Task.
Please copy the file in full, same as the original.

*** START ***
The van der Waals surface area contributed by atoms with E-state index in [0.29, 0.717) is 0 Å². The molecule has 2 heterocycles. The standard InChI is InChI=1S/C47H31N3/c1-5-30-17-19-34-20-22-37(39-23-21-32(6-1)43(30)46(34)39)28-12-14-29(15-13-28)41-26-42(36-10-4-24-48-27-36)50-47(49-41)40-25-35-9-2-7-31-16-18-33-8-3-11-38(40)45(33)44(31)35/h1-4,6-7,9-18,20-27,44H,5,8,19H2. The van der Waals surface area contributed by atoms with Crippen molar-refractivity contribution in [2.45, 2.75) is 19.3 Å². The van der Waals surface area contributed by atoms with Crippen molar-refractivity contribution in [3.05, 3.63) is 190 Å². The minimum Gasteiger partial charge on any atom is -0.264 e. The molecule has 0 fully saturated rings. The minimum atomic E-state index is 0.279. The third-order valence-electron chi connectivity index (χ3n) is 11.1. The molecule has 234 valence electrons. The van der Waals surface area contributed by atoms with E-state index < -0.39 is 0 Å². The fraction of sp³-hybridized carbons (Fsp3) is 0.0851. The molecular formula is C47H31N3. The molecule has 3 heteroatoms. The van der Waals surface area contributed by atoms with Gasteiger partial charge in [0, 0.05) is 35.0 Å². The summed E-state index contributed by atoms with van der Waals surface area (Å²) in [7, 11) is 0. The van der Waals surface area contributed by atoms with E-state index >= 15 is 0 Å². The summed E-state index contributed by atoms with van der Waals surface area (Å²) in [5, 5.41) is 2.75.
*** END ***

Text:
The van der Waals surface area contributed by atoms with E-state index in [0.29, 0.717) is 0 Å². The molecule has 2 heterocycles. The standard InChI is InChI=1S/C47H31N3/c1-5-30-17-19-34-20-22-37(39-23-21-32(6-1)43(30)46(34)39)28-12-14-29(15-13-28)41-26-42(36-10-4-24-48-27-36)50-47(49-41)40-25-35-9-2-7-31-16-18-33-8-3-11-38(40)45(33)44(31)35/h1-4,6-7,9-18,20-27,44H,5,8,19H2. The van der Waals surface area contributed by atoms with Crippen molar-refractivity contribution in [2.45, 2.75) is 19.3 Å². The van der Waals surface area contributed by atoms with Crippen molar-refractivity contribution in [3.05, 3.63) is 190 Å². The minimum Gasteiger partial charge on any atom is -0.264 e. The molecule has 0 fully saturated rings. The minimum atomic E-state index is 0.279. The third-order valence-electron chi connectivity index (χ3n) is 11.1. The molecule has 234 valence electrons. The van der Waals surface area contributed by atoms with E-state index < -0.39 is 0 Å². The fraction of sp³-hybridized carbons (Fsp3) is 0.0851. The molecular formula is C47H31N3. The molecule has 3 heteroatoms. The van der Waals surface area contributed by atoms with Gasteiger partial charge in [0, 0.05) is 35.0 Å². The summed E-state index contributed by atoms with van der Waals surface area (Å²) in [7, 11) is 0. The van der Waals surface area contributed by atoms with E-state index >= 15 is 0 Å². The summed E-state index contributed by atoms with van der Waals surface area (Å²) in [5, 5.41) is 2.75.